- Read more in the overview of EU rules on wood packaging material.
Restricted chemicals: REACH
The REACH regulation lists restricted chemicals in products that are marketed in Europe. For example, REACH restricts the use of arsenic and creosotes as wood preservatives.
- The European Chemical Agency provides useful information and tips on REACH. See for instance REACH Annex XVII for a list of all restricted chemicals. Also check out the information on REACH for companies established outside Europe and the Questions & Answers on REACH.
Wildlife Trade Regulations and the Timber Regulation
The Wildlife Trade Regulations restrict the international trade in specimens of wild animals, plants and derived wildlife products. This is the European Union’s strict implementation of the Convention on International Trade in Endangered Species (CITES). According to the Timber Regulation, you must prove any timber used was harvested legally. This also applies to wooden chairs. Products with a FLEGT or CITES license comply with the Timber Regulation.
- For more information, see the Reference Guide to the Wildlife Trade Regulations and the Frequently Asked Questions about the Timber Regulation.
- For more information on CITES permits, you can contact your National CITES Management Authority.
- For more information about FLEGT licensing, see the FLEGT licence information point.
What additional requirements do buyers often have?
Social and environmental sustainability make your products stand out on the European market. Think of sustainable raw materials and production processes. European buyers increasingly demand the following certification schemes:
- Business Social Compliance Initiative (BSCI): European retailers developed this initiative to improve social conditions in sourcing countries. They expect their suppliers to comply with the BSCI Code of Conduct. To prove compliance, the importer can request an audit of your production process. Once a company has been audited, it is included in a database for all BSCI participants.
- Ethical Trading Initiative (ETI): This initiative is an alliance of companies, trade unions and voluntary organisations. It aims to improve the working lives of people across the globe that make or grow consumer goods.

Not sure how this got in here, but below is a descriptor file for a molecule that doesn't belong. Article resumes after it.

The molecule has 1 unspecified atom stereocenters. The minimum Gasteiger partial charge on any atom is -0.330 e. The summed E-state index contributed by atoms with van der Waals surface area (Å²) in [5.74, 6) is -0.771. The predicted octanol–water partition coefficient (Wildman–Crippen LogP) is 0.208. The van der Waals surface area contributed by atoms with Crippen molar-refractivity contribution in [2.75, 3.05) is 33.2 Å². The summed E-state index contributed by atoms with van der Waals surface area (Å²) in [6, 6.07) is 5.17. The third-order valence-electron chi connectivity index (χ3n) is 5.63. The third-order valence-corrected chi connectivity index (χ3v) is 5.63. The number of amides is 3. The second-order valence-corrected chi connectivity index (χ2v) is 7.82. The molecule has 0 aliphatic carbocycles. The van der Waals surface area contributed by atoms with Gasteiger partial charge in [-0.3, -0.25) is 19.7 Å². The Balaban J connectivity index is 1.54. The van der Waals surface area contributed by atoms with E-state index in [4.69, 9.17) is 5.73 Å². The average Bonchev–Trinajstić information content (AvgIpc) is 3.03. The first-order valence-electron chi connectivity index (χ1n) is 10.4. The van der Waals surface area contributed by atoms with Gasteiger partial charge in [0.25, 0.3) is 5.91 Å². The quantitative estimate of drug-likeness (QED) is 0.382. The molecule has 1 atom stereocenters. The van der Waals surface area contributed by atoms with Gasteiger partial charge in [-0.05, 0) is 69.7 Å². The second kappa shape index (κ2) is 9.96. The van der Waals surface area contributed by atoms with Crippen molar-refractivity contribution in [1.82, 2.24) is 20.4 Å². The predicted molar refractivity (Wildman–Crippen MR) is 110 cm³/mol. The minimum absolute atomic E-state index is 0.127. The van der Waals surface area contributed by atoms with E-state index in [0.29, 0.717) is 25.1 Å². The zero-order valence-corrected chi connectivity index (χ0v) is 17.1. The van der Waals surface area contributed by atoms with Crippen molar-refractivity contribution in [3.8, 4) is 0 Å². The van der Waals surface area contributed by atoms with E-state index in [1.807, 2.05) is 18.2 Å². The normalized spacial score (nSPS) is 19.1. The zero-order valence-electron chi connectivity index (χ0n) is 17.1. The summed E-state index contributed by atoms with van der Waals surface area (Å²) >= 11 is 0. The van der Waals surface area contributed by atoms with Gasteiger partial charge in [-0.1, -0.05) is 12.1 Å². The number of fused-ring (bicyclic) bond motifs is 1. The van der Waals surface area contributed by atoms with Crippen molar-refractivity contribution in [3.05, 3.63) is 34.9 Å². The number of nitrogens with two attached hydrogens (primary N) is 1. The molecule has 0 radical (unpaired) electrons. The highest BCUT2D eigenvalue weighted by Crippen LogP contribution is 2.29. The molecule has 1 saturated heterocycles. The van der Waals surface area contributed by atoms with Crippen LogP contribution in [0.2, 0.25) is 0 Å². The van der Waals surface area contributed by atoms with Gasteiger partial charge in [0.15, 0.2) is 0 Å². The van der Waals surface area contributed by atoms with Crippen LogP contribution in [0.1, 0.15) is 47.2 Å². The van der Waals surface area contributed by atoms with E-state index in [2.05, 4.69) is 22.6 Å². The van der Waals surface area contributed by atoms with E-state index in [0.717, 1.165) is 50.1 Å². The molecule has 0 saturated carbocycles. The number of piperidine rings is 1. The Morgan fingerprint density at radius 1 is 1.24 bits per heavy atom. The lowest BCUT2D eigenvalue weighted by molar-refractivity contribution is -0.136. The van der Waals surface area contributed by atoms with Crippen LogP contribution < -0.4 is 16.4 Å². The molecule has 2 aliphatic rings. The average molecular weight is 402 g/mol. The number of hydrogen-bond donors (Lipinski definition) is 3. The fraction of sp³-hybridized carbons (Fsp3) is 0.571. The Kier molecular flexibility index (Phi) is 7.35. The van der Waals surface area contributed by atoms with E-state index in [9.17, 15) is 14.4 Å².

- Optimise your sustainability performance. Reading up on the issues included in the initiatives will give you an idea of what to focus on.
- Buyers appreciate a good story. If you can show that you value your company’s environmental and/or social performance, this may be a competitive advantage. You can do this, for instance, with a self-assessment like the BSCI Self-Assessment for Producers, or a code of conduct such as the BSCI Code of Conduct and the ETI base code.
- For more information, see our special study on sustainability in the home sector.
What are the requirements for niche markets?
The concept of fair trade supports fair pricing and improved social conditions for producers and their communities. Especially when the production of your chairs is labour-intensive, fair trade certification can give you a competitive advantage.
Common fair trade certifications are from:
- Ask buyers what they are looking for. Especially in the fair trade sector, you can use the story behind your product for marketing purposes.
- Check the ITC Standards Map database for more information on voluntary standards and their requirements, including fair production.
FSC (Forest Stewardship Council) certification is the most common label for sustainable wooden products, including wooden chairs. The FSC label guarantees that a product’s source material comes from responsibly managed forests. These products are especially popular on Western European markets.
- For more information, see the three steps towards FSC certification.
For more information, see our study about buyer requirements for Home Decoration & Home Textiles.
The competition for easy chairs does not differ significantly from the sector in general. See our study about competition for home decoration for a general overview. Also refer to our 10 tips for doing business with European buyers.
The market channels and segments for easy chairs do not differ significantly from the sector in general. See our study about market channels and segments for Home Decoration & Home Textiles for a general overview.